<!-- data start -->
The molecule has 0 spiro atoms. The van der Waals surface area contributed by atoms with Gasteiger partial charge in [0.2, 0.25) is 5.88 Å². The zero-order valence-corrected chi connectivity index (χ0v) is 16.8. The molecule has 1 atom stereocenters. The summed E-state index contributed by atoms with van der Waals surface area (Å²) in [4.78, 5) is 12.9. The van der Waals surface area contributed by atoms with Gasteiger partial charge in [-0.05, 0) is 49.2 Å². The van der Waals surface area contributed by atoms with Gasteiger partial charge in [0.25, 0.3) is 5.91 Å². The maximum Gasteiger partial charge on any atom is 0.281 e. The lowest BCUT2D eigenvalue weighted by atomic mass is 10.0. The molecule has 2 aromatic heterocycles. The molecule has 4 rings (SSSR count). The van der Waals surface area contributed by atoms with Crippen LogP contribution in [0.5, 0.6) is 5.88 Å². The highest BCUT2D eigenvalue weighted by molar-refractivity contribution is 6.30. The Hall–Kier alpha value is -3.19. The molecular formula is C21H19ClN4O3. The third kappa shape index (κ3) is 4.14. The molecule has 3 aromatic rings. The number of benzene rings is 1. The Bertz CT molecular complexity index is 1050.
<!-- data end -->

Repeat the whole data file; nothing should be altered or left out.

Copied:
The molecule has 0 spiro atoms. The van der Waals surface area contributed by atoms with Gasteiger partial charge in [0.2, 0.25) is 5.88 Å². The zero-order valence-corrected chi connectivity index (χ0v) is 16.8. The molecule has 1 atom stereocenters. The summed E-state index contributed by atoms with van der Waals surface area (Å²) in [4.78, 5) is 12.9. The van der Waals surface area contributed by atoms with Gasteiger partial charge in [-0.05, 0) is 49.2 Å². The van der Waals surface area contributed by atoms with Gasteiger partial charge in [0.25, 0.3) is 5.91 Å². The maximum Gasteiger partial charge on any atom is 0.281 e. The lowest BCUT2D eigenvalue weighted by atomic mass is 10.0. The molecule has 2 aromatic heterocycles. The molecule has 4 rings (SSSR count). The van der Waals surface area contributed by atoms with Crippen LogP contribution in [0.5, 0.6) is 5.88 Å². The highest BCUT2D eigenvalue weighted by molar-refractivity contribution is 6.30. The Hall–Kier alpha value is -3.19. The molecular formula is C21H19ClN4O3. The third kappa shape index (κ3) is 4.14. The molecule has 3 aromatic rings. The number of benzene rings is 1. The Bertz CT molecular complexity index is 1050.